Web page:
Apuleius, Metamorphoses VI.24.3:

scaena sibi sic concinnata ut Musae quidem chorum canerent, tibias inflaret Saturus, et Paniscus ad fistulam diceret.

This is from the Loeb edition, which translates it as follows:

"She had arranged the stage so that the Muses were singing in chorus, a Satyr blew the flute, and a Paniscus played on the reed-pipes."

Now, I have never seen dicere used to mean "play [an instrument]". Is this common? Or just extremely rare? Or an error by the Loeb edition?

Here is the Cambridge edition:

scaena sibi sic concinnata ut Musae quidem chorum canerent aut tibias inflaret, Saturus et Paniscus ad fistulam dicerent.

It translates the text as follows:

"...while a Satyr and a little Pan sang to the shepherd's pipe."

I must say this translation is much closer to what I would expect; at least Lewis & Short have dicere "to sing":

  1. To describe, relate, sing, celebrate in writing (mostly poet.):
    "tibi dicere laudes", Tib. 1, 3, 31;
    so, "laudes Phoebi et Dianae", Hor. C. S. 76:
    "Dianam, Cynthium, Latonam", id. C. 1, 21, 1:
    "Alciden puerosque Ledae", id. ib. 1, 12, 25:
    "caelestes, pugilemve equumve", id. ib. 4, 2, 19:
    "Pelidae stomachum", id. ib. 1, 6, 5:
    "bella", id. Ep. 1, 16, 26; Liv. 7, 29:
    "carmen", Hor. C. 1, 32, 3; id. C. S. 8; Tib. 2, 1, 54:
    "modos", Hor. C. 3, 11, 7:
    "silvestrium naturas", Plin. 15, 30, 40, 138 et saep.:
    "temporibus Augusti dicendis non defuere decora ingenia", Tac. A. 1, 1; id. H. 1, 1:
    "vir neque silendus neque dicendus sine cura", Vell. 2, 13.—

And the Cambridge has a different Latin text, which I cannot judge, but which allows this translation, contrary to the Loeb's Latin.

At any rate, even the "sing" from the Cambridge seems different from the usage in L&S to me. For each of those quotations has a theme, i.e. a complement with an 'object-like' meaning, such as a direct object or an noun that agrees with the gerundive of dicere. So I read the L&S definition as "to sing [something] in writing", which I would understand as "to write about something in verse". That hardly fits the Cambridge translation "[they] sang to the shepherd's pipe", which strongly suggests oral singing, and without a theme.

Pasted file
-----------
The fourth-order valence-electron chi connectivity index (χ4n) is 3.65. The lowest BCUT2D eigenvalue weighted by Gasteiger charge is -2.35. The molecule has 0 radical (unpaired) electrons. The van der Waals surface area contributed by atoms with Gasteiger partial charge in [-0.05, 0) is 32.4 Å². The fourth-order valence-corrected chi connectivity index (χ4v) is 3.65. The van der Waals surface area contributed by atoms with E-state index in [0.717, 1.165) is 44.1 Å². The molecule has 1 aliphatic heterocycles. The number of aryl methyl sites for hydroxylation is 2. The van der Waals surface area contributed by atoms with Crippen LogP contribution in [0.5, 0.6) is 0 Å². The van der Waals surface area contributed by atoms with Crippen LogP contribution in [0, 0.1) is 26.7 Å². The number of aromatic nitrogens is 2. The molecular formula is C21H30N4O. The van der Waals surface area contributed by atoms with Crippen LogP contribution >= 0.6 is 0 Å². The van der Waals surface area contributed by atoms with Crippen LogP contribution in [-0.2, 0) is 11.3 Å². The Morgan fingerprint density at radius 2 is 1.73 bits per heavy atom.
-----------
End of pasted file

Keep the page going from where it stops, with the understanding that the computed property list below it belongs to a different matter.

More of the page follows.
How would you feel about a translation "they recited to the shephard's pipe"? Or is that too literal and simple-minded of me? I can imagine the Ancients' reciting to a musical instrument, although I'm not entirely sure whether I remember correctly that they did this (think of recitals like those in the Matthäus-Passion).

  • 2
    If you look at the apparatus in the Cambridge edition you will see that the text has been heavily emended. The Loeb editor has kept the manuscript reading. Just so we know what we are discussing. – fdb Sep 2 '17 at 9:59
  • @fdb: Good point and good to know (I figured the Loeb translation must be some kind of tour de force). I was going to go back and find the apparatus criticus, but the Google decided that I couldn't view that page any more... – Cerberus Sep 2 '17 at 13:40

It's not necessary to be too literal in translating something like this, and I can't see any objection to the poetic licence in your suggestion of 'reciting', which makes the English roll along nicely while avoiding repetition : in fact I rather like it.

It isn't unusual to find idiomatic uses of dicere translated into English. A single word to cover all of these might be 'utter', generally used of causing some sort of sound, though it's obviously preferable to use a word of more particular meaning. Smith's Latin-English Dictionary has under Dico at item IV, I :

to describe, sing, celebrate in verse (mostly poet.) : tibi dicere laudes, Tib. 1, 3, 31 ; laudes Phoebi et Dianae, Hor. C S. 76 : Dianam, Cynthium, Latonam, id. Od. 1, 21, 1 : coelestes, pugilemve equumve, ib. 4, 2, 19 : Pelidae stomachum, ib. 1, 6, 5 …

— and others from Horace, Livy and Pliny.

For what it's worth, my copy of the Adlington translation of 1566 has :

… The Muses sang with sweet harmony, Apollo tuned pleasantly to the Harpe, Venus danced finely : Satirus and Paniscus plaid on their pipes ; and thus was Psyches married to Cupid …

| improve this answer | |

Your Answer

By clicking “Post Your Answer”, you agree to our terms of service, privacy policy and cookie policy

Not the answer you're looking for? Browse other questions tagged or ask your own question.